# Pure and Impure Functions

Apurva Sawant
·May 13, 2022·

Pure and impure functions are two common terms you will often come across in functional programming. These are fairly simple to understand but can get tricking sometimes.

In this article, you will learn what are side effects, what are pure and impure functions, and their advantages.

### What are Pure functions?

Functions whose output strictly depends on the input passed and have no side effects whatsoever are called pure functions.

Let’s take the following function:

``````function add(num1, num2){
return num1 + num2;
}
``````

The above function is pure because it has no side effects and given the same input, our `add()` function will always return the same output. This means that, even if you call `add(2,2)` a thousand times, it will always produce output as 4.

### What are Impure functions?

Unlike pure functions, impure functions may have side effects. You can never be sure how the function will behave every time even if you called the function with the same parameters.

Let’s take the following function:

``````let addMe = 0
}

``````

Here, even though we are calling `impureAdd()` with the same parameter twice, it gives different output each time. This is because the function is not pure and has side effects.

### But what are the side effects?

Side effects occur when your function uses external code, resulting in your function behaving differently every time.

In short, mutation of mutable objects or output to I/O devices causes side effects.

What do I mean by that?

Let's take the above example of `impureAdd()`,

``````let addMe = 0
}
``````

In this example, the function `impureAdd()` uses an external variable `addMe`. This gives rise to multiple side effects like:

1. Dependency on external variables: Every time you call the `impureAdd()` function, the result will depend on the external `addMe` variable. What if the external variable no longer exists or has the value undefined? Your function will throw an error. This brings us to the second side effect.
2. Function becomes non-deterministic: Since this function uses an external variable, you can never determine the output by just looking at the function. You will have to consider external factors i.e. the value of `addMe` variable.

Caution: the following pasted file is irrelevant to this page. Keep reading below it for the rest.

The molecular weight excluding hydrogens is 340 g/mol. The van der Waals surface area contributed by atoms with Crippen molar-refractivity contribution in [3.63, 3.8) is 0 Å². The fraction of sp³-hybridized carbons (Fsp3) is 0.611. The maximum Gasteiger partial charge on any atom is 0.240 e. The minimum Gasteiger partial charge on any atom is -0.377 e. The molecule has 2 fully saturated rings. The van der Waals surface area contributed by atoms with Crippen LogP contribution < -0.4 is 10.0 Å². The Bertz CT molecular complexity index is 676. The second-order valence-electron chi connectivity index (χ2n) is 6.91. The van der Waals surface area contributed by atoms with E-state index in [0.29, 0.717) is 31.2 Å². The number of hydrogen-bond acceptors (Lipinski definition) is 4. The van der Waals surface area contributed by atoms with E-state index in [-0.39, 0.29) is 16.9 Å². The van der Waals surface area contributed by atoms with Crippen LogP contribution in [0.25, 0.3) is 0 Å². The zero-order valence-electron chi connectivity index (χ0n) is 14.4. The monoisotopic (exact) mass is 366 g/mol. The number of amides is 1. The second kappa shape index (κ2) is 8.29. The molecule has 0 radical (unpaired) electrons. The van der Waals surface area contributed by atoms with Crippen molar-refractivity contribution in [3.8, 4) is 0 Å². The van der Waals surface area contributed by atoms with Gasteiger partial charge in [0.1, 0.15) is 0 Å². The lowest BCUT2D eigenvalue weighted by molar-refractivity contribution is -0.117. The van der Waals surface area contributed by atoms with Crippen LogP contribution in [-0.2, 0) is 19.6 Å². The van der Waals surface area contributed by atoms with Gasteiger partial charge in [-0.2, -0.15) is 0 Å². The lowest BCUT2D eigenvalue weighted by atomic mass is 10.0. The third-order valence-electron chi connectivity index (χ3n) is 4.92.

3. Modifies external code: Whenever you call `impureAdd()` function, the value of external variable changes (gets mutated).

Now that you have a clear idea of side effects and what pure and impure functions are, can you answer the below question?

### Is console.log() a pure function?

Look at the code snippet and think...

``````let x = console.log('Apurva'); //  Apurva
console.log(x); // undefined
``````
• The first line will print "`Apurva`".
• The output of console.log() is always `undefined`. Hence the second line will print undefined.

Since `console.log()` always returns undefined, it is a pure function.

### Okay, So what if we use console.log() inside another pure function? Will the function remain pure?

`console.log()` causes a function to have side effects. This is because `console.log()` affects the external code i.e. the console object’s state. In other words, `console.log()` asks the computer to alter the state of the console object.

So, when you write a `console.log()` inside a function, it causes the following side effects:

• The function becomes dependent on the console object to perform the task.
• The function modifies the external state i.e. console object’s state.
• The function becomes non-deterministic, as you now have to consider the console object’s state to be sure of your function’s output

1. Avoids side effects: Pure functions do not modify any global variables or states. Hence, there are no side effects. And lesser the side effects, the better the readability, and code structure
2. Memoization: Pure functions always return the same output given certain inputs. This means that the output can be cached when the function first runs. And next time you can use the cached value instead of running the function again. This will increase the performance.
3. Easy to test and debug: Output of pure function is always deterministic. Since you can always predict the output, you need not worry about the function’s behavior and can debug and write test cases easily.
4. Cloning is possible: You can clone an external state into pure a function. It won’t make the function impure since you are only creating a copy of the state which leaves no strings attached to the original state.

Example:

``````const myArray = ["Apurva", "Sawant"]
function updateArray (newValue, myArray){
return [...myArray,  newValue]
}
console.log(updateArray("India" ,myArray)) //["Apurva", "Sawant", "India"]
``````

Impure functions can be useful in certain contexts.

1. We can use an in-place solution to reduce the space complexity. For example: sorting the array in-place
``````[1,2,3,4,5].sort((a,b) => b-a)
``````
2. The state can be modified to use the parent variable and call for the function compiling.

### Conclusion

Overall, pure functions avoid unnecessary issues in the code. But sometimes we might have to use impure functions. In that case, we should be mindful of the side effects caused by the function and try to minimize the code that might lead to unnecessary issues.

In interviews, you may be asked more tricky questions about it. All you have to do is check if the function has any side effects. If not, then the function is pure.